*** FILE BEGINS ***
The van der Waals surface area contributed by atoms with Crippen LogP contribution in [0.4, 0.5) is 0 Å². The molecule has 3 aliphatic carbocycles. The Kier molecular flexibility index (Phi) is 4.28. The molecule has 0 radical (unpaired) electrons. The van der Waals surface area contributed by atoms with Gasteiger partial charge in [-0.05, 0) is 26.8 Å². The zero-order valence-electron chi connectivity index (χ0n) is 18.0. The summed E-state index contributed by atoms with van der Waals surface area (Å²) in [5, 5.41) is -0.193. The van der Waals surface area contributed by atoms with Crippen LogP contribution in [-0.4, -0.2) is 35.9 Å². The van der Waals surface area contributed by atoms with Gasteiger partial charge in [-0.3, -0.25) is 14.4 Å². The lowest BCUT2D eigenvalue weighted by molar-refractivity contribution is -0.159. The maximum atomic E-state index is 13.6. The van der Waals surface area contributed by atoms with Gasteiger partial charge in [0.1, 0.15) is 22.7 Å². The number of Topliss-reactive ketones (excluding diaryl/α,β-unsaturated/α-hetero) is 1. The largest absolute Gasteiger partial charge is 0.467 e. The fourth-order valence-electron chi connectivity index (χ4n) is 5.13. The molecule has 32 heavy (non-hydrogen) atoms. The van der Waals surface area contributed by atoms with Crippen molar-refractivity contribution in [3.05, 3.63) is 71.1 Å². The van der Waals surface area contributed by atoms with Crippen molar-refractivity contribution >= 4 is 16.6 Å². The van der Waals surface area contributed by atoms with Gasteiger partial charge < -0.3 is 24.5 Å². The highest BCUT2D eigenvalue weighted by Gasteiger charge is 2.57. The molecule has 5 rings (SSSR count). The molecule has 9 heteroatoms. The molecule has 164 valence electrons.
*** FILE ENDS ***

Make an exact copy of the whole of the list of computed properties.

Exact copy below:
The van der Waals surface area contributed by atoms with Crippen LogP contribution in [0.4, 0.5) is 0 Å². The molecule has 3 aliphatic carbocycles. The Kier molecular flexibility index (Phi) is 4.28. The molecule has 0 radical (unpaired) electrons. The van der Waals surface area contributed by atoms with Gasteiger partial charge in [-0.05, 0) is 26.8 Å². The zero-order valence-electron chi connectivity index (χ0n) is 18.0. The summed E-state index contributed by atoms with van der Waals surface area (Å²) in [5, 5.41) is -0.193. The van der Waals surface area contributed by atoms with Crippen LogP contribution in [-0.4, -0.2) is 35.9 Å². The van der Waals surface area contributed by atoms with Gasteiger partial charge in [-0.3, -0.25) is 14.4 Å². The lowest BCUT2D eigenvalue weighted by molar-refractivity contribution is -0.159. The maximum atomic E-state index is 13.6. The van der Waals surface area contributed by atoms with Gasteiger partial charge in [0.1, 0.15) is 22.7 Å². The number of Topliss-reactive ketones (excluding diaryl/α,β-unsaturated/α-hetero) is 1. The largest absolute Gasteiger partial charge is 0.467 e. The fourth-order valence-electron chi connectivity index (χ4n) is 5.13. The molecule has 32 heavy (non-hydrogen) atoms. The van der Waals surface area contributed by atoms with Crippen molar-refractivity contribution in [3.05, 3.63) is 71.1 Å². The van der Waals surface area contributed by atoms with Crippen molar-refractivity contribution >= 4 is 16.6 Å². The van der Waals surface area contributed by atoms with Gasteiger partial charge < -0.3 is 24.5 Å². The highest BCUT2D eigenvalue weighted by Gasteiger charge is 2.57. The molecule has 5 rings (SSSR count). The molecule has 9 heteroatoms. The molecule has 164 valence electrons.